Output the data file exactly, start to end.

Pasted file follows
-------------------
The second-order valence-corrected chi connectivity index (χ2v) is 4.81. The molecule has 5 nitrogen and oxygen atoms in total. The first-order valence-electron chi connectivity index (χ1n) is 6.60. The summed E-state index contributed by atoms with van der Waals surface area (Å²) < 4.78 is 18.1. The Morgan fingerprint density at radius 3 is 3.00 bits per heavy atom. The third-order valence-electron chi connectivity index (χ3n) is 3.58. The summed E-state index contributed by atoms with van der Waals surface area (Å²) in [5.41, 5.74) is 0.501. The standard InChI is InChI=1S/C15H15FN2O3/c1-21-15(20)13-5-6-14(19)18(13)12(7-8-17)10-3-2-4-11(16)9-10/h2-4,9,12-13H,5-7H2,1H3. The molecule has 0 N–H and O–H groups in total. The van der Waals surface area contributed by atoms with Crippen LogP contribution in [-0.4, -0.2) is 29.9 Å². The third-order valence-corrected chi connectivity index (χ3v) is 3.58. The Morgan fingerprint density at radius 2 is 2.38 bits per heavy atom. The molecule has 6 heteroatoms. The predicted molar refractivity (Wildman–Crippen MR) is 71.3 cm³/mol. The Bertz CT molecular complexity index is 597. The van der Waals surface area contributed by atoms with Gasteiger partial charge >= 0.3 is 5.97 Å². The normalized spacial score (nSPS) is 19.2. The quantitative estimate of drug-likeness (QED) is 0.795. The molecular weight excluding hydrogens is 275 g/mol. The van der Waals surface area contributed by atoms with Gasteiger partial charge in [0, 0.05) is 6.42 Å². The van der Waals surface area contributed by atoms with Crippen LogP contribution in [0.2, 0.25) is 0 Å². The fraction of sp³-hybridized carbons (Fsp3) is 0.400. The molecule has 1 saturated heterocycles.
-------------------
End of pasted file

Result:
The second-order valence-corrected chi connectivity index (χ2v) is 4.81. The molecule has 5 nitrogen and oxygen atoms in total. The first-order valence-electron chi connectivity index (χ1n) is 6.60. The summed E-state index contributed by atoms with van der Waals surface area (Å²) < 4.78 is 18.1. The Morgan fingerprint density at radius 3 is 3.00 bits per heavy atom. The third-order valence-electron chi connectivity index (χ3n) is 3.58. The summed E-state index contributed by atoms with van der Waals surface area (Å²) in [5.41, 5.74) is 0.501. The standard InChI is InChI=1S/C15H15FN2O3/c1-21-15(20)13-5-6-14(19)18(13)12(7-8-17)10-3-2-4-11(16)9-10/h2-4,9,12-13H,5-7H2,1H3. The molecule has 0 N–H and O–H groups in total. The van der Waals surface area contributed by atoms with Crippen LogP contribution in [-0.4, -0.2) is 29.9 Å². The third-order valence-corrected chi connectivity index (χ3v) is 3.58. The Morgan fingerprint density at radius 2 is 2.38 bits per heavy atom. The molecule has 6 heteroatoms. The predicted molar refractivity (Wildman–Crippen MR) is 71.3 cm³/mol. The Bertz CT molecular complexity index is 597. The van der Waals surface area contributed by atoms with Gasteiger partial charge >= 0.3 is 5.97 Å². The normalized spacial score (nSPS) is 19.2. The quantitative estimate of drug-likeness (QED) is 0.795. The molecular weight excluding hydrogens is 275 g/mol. The van der Waals surface area contributed by atoms with Gasteiger partial charge in [0, 0.05) is 6.42 Å². The van der Waals surface area contributed by atoms with Crippen LogP contribution in [0.2, 0.25) is 0 Å². The fraction of sp³-hybridized carbons (Fsp3) is 0.400. The molecule has 1 saturated heterocycles.